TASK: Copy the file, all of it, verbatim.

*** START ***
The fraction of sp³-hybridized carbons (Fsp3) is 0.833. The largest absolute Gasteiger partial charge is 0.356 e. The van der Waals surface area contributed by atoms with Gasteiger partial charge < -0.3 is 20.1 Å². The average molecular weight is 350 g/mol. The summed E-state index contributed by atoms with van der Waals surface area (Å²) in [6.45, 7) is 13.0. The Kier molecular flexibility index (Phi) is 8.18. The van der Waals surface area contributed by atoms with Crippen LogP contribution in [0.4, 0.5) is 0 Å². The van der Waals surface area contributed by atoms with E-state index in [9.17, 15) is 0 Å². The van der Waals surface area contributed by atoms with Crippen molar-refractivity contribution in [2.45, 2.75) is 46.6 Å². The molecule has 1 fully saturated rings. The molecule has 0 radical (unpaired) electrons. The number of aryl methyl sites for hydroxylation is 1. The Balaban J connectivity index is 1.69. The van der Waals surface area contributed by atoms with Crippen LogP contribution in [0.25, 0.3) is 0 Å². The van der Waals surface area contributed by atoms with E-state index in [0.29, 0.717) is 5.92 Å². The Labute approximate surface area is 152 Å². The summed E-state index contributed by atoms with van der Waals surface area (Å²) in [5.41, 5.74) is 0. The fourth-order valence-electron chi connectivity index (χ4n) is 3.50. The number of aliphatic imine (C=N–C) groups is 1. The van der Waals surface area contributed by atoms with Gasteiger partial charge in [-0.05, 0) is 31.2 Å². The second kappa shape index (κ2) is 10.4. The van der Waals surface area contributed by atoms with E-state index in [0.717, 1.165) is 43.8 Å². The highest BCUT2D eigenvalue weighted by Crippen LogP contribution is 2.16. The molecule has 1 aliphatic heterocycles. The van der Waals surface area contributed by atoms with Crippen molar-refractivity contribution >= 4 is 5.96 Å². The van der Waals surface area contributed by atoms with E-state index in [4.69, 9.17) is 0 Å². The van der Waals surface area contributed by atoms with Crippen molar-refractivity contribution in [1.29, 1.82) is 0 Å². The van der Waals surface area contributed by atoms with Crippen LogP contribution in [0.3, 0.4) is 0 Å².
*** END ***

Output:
The fraction of sp³-hybridized carbons (Fsp3) is 0.833. The largest absolute Gasteiger partial charge is 0.356 e. The van der Waals surface area contributed by atoms with Gasteiger partial charge < -0.3 is 20.1 Å². The average molecular weight is 350 g/mol. The summed E-state index contributed by atoms with van der Waals surface area (Å²) in [6.45, 7) is 13.0. The Kier molecular flexibility index (Phi) is 8.18. The van der Waals surface area contributed by atoms with Crippen LogP contribution in [0.4, 0.5) is 0 Å². The van der Waals surface area contributed by atoms with E-state index in [9.17, 15) is 0 Å². The van der Waals surface area contributed by atoms with Crippen molar-refractivity contribution in [2.45, 2.75) is 46.6 Å². The molecule has 1 fully saturated rings. The molecule has 0 radical (unpaired) electrons. The number of aryl methyl sites for hydroxylation is 1. The Balaban J connectivity index is 1.69. The van der Waals surface area contributed by atoms with Crippen LogP contribution in [0.25, 0.3) is 0 Å². The van der Waals surface area contributed by atoms with E-state index in [0.29, 0.717) is 5.92 Å². The Labute approximate surface area is 152 Å². The summed E-state index contributed by atoms with van der Waals surface area (Å²) in [5.41, 5.74) is 0. The fourth-order valence-electron chi connectivity index (χ4n) is 3.50. The number of aliphatic imine (C=N–C) groups is 1. The van der Waals surface area contributed by atoms with Gasteiger partial charge in [-0.05, 0) is 31.2 Å². The second kappa shape index (κ2) is 10.4. The van der Waals surface area contributed by atoms with E-state index in [0.717, 1.165) is 43.8 Å². The highest BCUT2D eigenvalue weighted by Crippen LogP contribution is 2.16. The molecule has 1 aliphatic heterocycles. The van der Waals surface area contributed by atoms with Crippen molar-refractivity contribution >= 4 is 5.96 Å². The van der Waals surface area contributed by atoms with E-state index in [4.69, 9.17) is 0 Å². The van der Waals surface area contributed by atoms with Crippen molar-refractivity contribution in [1.29, 1.82) is 0 Å². The van der Waals surface area contributed by atoms with Crippen LogP contribution in [0.3, 0.4) is 0 Å².